Today I think I will listen to a little Mozart and do a little zazen. These seem sensible activities for someone who feels pervasively cranky -- tired of posturing, sick of doctors and their pills, irked by the infirmities of the body, less willing to think and act on the behalf of others.
In the movie "Brazil," a wonderful and depressing view of the future from the Monte Python crowd, there is a scene in which a rebel -- someone who acts outside the lock-step norm -- is being chased through a mall. A wind comes up and with it, hundreds of feet of computer paper. The paper, like a spiderweb, ensnares and enfolds the rebel until there is nothing left to see but a pile of computer paper.
When a friend, with whom the rebel was trying to escape the forces of conformity and mediocrity, turns back to help the rebel, he frantically searches through the paper, ripping it aside in an effort to save this life. Deeper and deeper he digs into the paper until, in the end, he reaches the floor of the mall: The rebel has disappeared altogether, as if the whole world had turned into some South American dictatorship in which people are simply "disappeared," and the vice-like grip of mediocrity has won ... again.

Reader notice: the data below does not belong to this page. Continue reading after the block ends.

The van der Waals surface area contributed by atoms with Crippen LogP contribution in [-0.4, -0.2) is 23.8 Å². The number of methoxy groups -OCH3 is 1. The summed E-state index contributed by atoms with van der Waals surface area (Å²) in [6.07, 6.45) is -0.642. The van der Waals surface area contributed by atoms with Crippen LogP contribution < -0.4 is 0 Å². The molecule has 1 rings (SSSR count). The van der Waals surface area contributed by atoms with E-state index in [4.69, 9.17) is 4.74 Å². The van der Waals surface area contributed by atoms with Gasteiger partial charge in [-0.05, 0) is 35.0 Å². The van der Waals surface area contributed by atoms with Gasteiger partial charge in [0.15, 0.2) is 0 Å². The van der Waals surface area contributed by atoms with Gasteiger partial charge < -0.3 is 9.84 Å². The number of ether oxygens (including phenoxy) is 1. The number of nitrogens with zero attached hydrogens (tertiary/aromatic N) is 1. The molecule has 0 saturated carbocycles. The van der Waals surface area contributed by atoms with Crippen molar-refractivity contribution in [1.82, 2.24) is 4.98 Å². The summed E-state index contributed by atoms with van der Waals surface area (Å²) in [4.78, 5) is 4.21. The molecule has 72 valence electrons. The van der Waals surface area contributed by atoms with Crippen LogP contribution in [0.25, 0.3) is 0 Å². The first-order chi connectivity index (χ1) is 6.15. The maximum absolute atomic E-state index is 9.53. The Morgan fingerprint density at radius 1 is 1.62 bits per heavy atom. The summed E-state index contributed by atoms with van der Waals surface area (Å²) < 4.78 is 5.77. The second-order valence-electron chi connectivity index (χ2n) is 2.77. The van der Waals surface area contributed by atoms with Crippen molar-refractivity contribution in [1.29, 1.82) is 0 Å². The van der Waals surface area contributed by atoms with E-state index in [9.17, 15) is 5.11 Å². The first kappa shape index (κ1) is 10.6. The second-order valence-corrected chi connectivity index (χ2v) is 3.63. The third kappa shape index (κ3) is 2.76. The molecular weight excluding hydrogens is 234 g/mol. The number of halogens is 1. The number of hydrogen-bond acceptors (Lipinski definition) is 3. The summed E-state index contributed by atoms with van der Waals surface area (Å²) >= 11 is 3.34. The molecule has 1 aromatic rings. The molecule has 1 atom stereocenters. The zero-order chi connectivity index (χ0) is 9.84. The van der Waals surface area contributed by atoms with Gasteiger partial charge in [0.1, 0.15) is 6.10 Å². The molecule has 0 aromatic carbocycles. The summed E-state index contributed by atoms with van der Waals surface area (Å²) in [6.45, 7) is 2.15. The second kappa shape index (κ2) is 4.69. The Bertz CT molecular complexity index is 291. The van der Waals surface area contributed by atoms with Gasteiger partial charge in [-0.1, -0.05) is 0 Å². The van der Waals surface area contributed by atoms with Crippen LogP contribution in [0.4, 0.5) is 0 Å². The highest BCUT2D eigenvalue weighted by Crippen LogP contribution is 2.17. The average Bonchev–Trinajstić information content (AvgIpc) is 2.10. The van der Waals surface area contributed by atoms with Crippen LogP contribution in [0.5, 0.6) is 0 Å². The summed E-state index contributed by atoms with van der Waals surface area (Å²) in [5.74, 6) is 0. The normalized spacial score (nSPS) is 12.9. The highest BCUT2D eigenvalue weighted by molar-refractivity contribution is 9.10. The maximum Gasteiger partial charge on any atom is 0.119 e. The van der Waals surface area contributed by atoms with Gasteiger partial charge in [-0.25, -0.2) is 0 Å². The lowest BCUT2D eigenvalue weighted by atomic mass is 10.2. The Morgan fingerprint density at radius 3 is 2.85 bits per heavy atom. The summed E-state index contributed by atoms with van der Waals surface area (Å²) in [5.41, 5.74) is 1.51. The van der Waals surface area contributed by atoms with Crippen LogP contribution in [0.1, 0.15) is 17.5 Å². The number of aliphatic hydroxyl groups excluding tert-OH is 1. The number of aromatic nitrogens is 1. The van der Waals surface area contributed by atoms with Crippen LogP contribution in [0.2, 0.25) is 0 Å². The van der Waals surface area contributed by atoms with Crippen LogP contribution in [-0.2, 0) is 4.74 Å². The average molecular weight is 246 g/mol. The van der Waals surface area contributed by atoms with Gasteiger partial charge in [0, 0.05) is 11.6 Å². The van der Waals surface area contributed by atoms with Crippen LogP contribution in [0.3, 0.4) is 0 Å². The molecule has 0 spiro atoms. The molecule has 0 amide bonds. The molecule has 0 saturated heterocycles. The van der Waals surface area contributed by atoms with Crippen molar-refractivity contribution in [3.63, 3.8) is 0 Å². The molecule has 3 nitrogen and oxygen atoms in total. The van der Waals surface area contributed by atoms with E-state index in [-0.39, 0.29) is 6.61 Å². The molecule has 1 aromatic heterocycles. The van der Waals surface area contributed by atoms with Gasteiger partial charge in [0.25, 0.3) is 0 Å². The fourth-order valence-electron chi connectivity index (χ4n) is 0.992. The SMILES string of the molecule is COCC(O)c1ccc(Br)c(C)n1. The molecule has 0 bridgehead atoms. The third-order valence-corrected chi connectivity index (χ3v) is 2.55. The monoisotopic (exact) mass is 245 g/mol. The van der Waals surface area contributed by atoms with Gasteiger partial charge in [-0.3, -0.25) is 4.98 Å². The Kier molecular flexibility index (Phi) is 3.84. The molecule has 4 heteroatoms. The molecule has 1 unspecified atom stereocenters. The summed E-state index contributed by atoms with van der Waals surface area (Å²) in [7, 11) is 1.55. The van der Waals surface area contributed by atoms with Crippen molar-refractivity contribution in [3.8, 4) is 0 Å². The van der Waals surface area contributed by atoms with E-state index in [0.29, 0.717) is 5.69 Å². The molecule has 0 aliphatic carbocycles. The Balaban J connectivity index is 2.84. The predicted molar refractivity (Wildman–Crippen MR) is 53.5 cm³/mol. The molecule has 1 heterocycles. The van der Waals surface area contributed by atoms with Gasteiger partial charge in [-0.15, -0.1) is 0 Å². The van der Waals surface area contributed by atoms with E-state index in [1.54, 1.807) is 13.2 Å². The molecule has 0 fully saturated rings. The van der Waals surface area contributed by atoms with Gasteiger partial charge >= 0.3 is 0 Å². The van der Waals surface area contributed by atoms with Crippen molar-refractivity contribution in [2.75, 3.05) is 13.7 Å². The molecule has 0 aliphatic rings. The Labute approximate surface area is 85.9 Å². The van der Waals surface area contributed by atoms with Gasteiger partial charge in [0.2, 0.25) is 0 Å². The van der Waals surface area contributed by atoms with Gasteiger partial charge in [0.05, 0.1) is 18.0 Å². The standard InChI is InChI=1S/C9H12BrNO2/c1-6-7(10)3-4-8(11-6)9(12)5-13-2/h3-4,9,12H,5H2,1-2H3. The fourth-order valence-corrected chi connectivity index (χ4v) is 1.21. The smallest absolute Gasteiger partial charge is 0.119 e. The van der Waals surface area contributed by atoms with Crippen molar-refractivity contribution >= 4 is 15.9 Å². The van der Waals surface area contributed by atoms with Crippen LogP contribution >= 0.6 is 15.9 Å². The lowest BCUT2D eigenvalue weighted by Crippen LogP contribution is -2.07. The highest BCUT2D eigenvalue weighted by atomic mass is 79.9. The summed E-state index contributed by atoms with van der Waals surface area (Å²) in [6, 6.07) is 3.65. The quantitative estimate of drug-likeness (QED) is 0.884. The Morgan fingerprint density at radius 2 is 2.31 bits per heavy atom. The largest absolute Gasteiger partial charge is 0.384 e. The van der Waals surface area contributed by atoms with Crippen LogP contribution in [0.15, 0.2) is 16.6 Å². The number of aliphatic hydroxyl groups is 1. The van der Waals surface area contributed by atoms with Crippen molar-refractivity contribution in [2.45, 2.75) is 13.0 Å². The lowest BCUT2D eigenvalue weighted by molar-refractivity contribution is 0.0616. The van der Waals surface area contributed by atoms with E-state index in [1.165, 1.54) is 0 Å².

Zen students will have sage advice for this straitjacket world and how to unravel its wiles, but now and then there are peels of self-centered disgust and dismay. Sick of doctors who cannot distinguish between "being alive" and "life;" sick of pills; sick of kindnesses once expected and exercised; sick of spiritual and political efforts swathed in pomp and little substance; let someone else cook and plan and take care and think for a change ....
Someone like Mozart is probably sensible.